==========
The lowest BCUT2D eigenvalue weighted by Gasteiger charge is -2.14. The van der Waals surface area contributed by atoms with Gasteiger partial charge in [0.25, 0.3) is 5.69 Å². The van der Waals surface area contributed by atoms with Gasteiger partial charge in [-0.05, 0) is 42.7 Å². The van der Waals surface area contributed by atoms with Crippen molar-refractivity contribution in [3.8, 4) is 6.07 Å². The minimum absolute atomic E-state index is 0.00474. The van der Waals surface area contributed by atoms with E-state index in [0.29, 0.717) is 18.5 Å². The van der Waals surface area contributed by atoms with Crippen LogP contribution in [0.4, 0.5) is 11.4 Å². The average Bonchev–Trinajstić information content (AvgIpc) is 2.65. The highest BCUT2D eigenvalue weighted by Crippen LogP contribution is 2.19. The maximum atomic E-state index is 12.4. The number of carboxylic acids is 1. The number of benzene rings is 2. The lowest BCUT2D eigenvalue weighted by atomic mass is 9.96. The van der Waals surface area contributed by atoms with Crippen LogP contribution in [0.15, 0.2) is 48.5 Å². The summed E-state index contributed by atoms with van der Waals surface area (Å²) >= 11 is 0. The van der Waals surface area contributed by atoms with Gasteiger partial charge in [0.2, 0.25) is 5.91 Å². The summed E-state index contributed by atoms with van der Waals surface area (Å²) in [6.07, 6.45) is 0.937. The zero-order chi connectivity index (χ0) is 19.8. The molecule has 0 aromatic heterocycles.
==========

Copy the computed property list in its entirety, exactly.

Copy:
The lowest BCUT2D eigenvalue weighted by Gasteiger charge is -2.14. The van der Waals surface area contributed by atoms with Gasteiger partial charge in [0.25, 0.3) is 5.69 Å². The van der Waals surface area contributed by atoms with Gasteiger partial charge in [-0.05, 0) is 42.7 Å². The van der Waals surface area contributed by atoms with Crippen molar-refractivity contribution in [3.8, 4) is 6.07 Å². The minimum absolute atomic E-state index is 0.00474. The van der Waals surface area contributed by atoms with E-state index in [0.29, 0.717) is 18.5 Å². The van der Waals surface area contributed by atoms with Crippen LogP contribution in [0.4, 0.5) is 11.4 Å². The average Bonchev–Trinajstić information content (AvgIpc) is 2.65. The highest BCUT2D eigenvalue weighted by Crippen LogP contribution is 2.19. The maximum atomic E-state index is 12.4. The number of carboxylic acids is 1. The number of benzene rings is 2. The lowest BCUT2D eigenvalue weighted by atomic mass is 9.96. The van der Waals surface area contributed by atoms with Crippen LogP contribution in [0.15, 0.2) is 48.5 Å². The summed E-state index contributed by atoms with van der Waals surface area (Å²) >= 11 is 0. The van der Waals surface area contributed by atoms with Gasteiger partial charge in [0.2, 0.25) is 5.91 Å². The summed E-state index contributed by atoms with van der Waals surface area (Å²) in [6.07, 6.45) is 0.937. The zero-order chi connectivity index (χ0) is 19.8. The molecule has 0 aromatic heterocycles.